Originally featured on BroadcastEngineering.com
2/4/2013 10:08 PM
Television camera design currently falls in to two types. There is the classic three-sensor design with a dichroic block splitting the light into red, green and blue. The other is the single-chip camera, with a color filter array, with each photosite presented with red, green or blue light filtered by dyes in the array.
The February 2013 issue of Nature Photonics publishes a paper from Panasonic “Efficient colour splitters for high-pixel-density image sensors”.
It describes a hybrid, with beam splitting at the photo-site level. Using micro color splitters or near-field deflection, the beam impinging on a single photosite is split into Y-R and R (presumably on alternate rows it would be Y-B and B). The red beam is combined with Y, resulting the row of sensors producing alternating Y+R, Y-R. The alternating row creates Y+B. Y-B. Matricing would derive R, G and B.
This configuration achieves the full resolution of the sensor for the Y signal, as opposed to the interpolated Y signal of a typical Bayer CFA.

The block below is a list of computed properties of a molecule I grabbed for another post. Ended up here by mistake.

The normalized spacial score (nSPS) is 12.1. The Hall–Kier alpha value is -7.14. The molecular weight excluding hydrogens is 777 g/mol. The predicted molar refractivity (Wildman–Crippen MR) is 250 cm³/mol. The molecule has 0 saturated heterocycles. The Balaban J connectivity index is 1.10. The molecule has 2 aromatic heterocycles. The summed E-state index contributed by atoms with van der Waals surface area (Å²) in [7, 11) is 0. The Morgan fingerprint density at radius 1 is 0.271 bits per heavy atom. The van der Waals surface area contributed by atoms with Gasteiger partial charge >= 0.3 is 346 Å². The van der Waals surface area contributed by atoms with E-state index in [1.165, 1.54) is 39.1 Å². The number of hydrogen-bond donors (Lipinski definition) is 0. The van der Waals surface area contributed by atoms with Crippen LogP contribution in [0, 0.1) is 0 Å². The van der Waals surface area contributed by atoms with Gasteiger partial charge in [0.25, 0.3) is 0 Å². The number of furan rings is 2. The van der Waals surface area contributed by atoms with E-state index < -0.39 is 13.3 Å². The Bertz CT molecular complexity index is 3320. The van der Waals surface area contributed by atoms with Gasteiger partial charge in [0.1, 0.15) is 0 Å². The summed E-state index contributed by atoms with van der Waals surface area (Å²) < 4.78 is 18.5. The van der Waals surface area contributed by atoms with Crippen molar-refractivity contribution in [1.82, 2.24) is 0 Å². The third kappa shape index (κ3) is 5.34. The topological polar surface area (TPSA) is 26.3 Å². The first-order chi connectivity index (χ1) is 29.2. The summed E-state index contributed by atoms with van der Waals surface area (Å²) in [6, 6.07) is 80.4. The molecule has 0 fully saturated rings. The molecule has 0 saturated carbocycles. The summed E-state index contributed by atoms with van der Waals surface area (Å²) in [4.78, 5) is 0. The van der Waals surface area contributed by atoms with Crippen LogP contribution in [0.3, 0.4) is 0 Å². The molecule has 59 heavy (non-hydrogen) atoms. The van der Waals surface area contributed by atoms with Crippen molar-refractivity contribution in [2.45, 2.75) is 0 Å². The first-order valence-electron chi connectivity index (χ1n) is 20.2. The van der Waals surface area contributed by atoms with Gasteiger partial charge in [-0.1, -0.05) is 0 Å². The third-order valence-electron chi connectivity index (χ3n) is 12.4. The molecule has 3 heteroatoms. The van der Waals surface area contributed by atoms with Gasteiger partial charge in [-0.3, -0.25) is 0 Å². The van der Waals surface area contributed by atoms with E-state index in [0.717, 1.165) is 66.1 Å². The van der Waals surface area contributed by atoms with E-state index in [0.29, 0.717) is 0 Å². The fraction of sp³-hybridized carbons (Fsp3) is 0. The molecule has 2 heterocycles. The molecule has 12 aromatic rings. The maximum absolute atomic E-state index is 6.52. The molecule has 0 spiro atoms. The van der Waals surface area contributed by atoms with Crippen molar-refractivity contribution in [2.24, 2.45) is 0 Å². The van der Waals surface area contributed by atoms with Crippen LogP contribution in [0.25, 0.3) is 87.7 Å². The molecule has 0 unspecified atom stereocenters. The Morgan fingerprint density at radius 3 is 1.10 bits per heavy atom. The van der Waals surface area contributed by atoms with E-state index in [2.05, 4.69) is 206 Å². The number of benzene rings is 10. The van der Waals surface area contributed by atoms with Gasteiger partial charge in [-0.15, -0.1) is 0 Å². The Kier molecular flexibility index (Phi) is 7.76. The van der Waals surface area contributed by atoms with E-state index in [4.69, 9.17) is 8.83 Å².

The associated press release claims “vivid color photographs can be taken at half the light levels needed by conventional sensors”. “Vivid” is not a term I recall from my days of lining up cameras, but I guess consumers may understand it.
It is certainly an interesting design that may one day be seen in professional cameras. It all depends on colorimetry and chips yields. The low-pass, band-pass, and high-pass filters of the dichroic block need further correction to achieve the required spectral response for a television camera. Bayer filter can use precisely tailored dyes to achieve the desired results. The Panasonic design would need to achieve the same spectral response as existing cameras to be accepted as a sensor for professional use. Otherwise it will find application with consumers looking for vivid colors. Over time we will see were this new imaging technology takes us.
I plan to download the paper and have a more detailed read of what could be an interesting development for television cameras.